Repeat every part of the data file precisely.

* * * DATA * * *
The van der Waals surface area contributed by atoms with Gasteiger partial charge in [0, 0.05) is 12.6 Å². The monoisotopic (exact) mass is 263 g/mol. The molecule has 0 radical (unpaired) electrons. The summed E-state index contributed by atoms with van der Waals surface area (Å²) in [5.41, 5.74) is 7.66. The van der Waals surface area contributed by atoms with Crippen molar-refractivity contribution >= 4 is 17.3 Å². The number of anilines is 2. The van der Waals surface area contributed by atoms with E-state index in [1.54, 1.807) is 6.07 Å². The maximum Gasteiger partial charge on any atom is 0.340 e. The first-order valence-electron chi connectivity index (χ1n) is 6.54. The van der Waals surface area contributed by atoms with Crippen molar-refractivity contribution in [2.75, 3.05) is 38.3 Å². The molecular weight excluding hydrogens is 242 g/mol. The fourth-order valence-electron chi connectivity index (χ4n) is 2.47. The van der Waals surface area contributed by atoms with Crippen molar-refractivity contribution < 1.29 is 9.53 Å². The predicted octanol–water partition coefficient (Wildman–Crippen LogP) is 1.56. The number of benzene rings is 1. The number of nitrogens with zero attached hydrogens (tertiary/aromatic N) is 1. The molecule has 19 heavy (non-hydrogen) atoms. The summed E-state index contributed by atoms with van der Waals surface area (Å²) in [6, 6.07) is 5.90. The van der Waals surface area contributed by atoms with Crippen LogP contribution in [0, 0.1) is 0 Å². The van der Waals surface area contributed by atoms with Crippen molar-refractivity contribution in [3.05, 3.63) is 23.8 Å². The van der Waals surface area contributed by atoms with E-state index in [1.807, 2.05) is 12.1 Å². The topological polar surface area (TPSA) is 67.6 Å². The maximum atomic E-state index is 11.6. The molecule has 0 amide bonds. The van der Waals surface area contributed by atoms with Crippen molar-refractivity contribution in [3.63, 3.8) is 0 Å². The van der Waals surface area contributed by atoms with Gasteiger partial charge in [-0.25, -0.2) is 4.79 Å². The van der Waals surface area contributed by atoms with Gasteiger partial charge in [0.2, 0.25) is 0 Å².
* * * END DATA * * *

The van der Waals surface area contributed by atoms with Gasteiger partial charge in [0, 0.05) is 12.6 Å². The monoisotopic (exact) mass is 263 g/mol. The molecule has 0 radical (unpaired) electrons. The summed E-state index contributed by atoms with van der Waals surface area (Å²) in [5.41, 5.74) is 7.66. The van der Waals surface area contributed by atoms with Crippen molar-refractivity contribution >= 4 is 17.3 Å². The number of anilines is 2. The van der Waals surface area contributed by atoms with E-state index in [1.54, 1.807) is 6.07 Å². The maximum Gasteiger partial charge on any atom is 0.340 e. The first-order valence-electron chi connectivity index (χ1n) is 6.54. The van der Waals surface area contributed by atoms with Crippen molar-refractivity contribution in [2.75, 3.05) is 38.3 Å². The molecular weight excluding hydrogens is 242 g/mol. The fourth-order valence-electron chi connectivity index (χ4n) is 2.47. The van der Waals surface area contributed by atoms with Crippen molar-refractivity contribution < 1.29 is 9.53 Å². The predicted octanol–water partition coefficient (Wildman–Crippen LogP) is 1.56. The number of benzene rings is 1. The number of nitrogens with zero attached hydrogens (tertiary/aromatic N) is 1. The molecule has 19 heavy (non-hydrogen) atoms. The summed E-state index contributed by atoms with van der Waals surface area (Å²) in [6, 6.07) is 5.90. The van der Waals surface area contributed by atoms with Crippen LogP contribution in [0, 0.1) is 0 Å². The van der Waals surface area contributed by atoms with Crippen molar-refractivity contribution in [3.05, 3.63) is 23.8 Å². The van der Waals surface area contributed by atoms with E-state index in [1.807, 2.05) is 12.1 Å². The topological polar surface area (TPSA) is 67.6 Å². The maximum atomic E-state index is 11.6. The molecule has 0 amide bonds. The van der Waals surface area contributed by atoms with Crippen molar-refractivity contribution in [3.63, 3.8) is 0 Å². The van der Waals surface area contributed by atoms with Gasteiger partial charge in [-0.25, -0.2) is 4.79 Å². The van der Waals surface area contributed by atoms with Gasteiger partial charge in [0.2, 0.25) is 0 Å².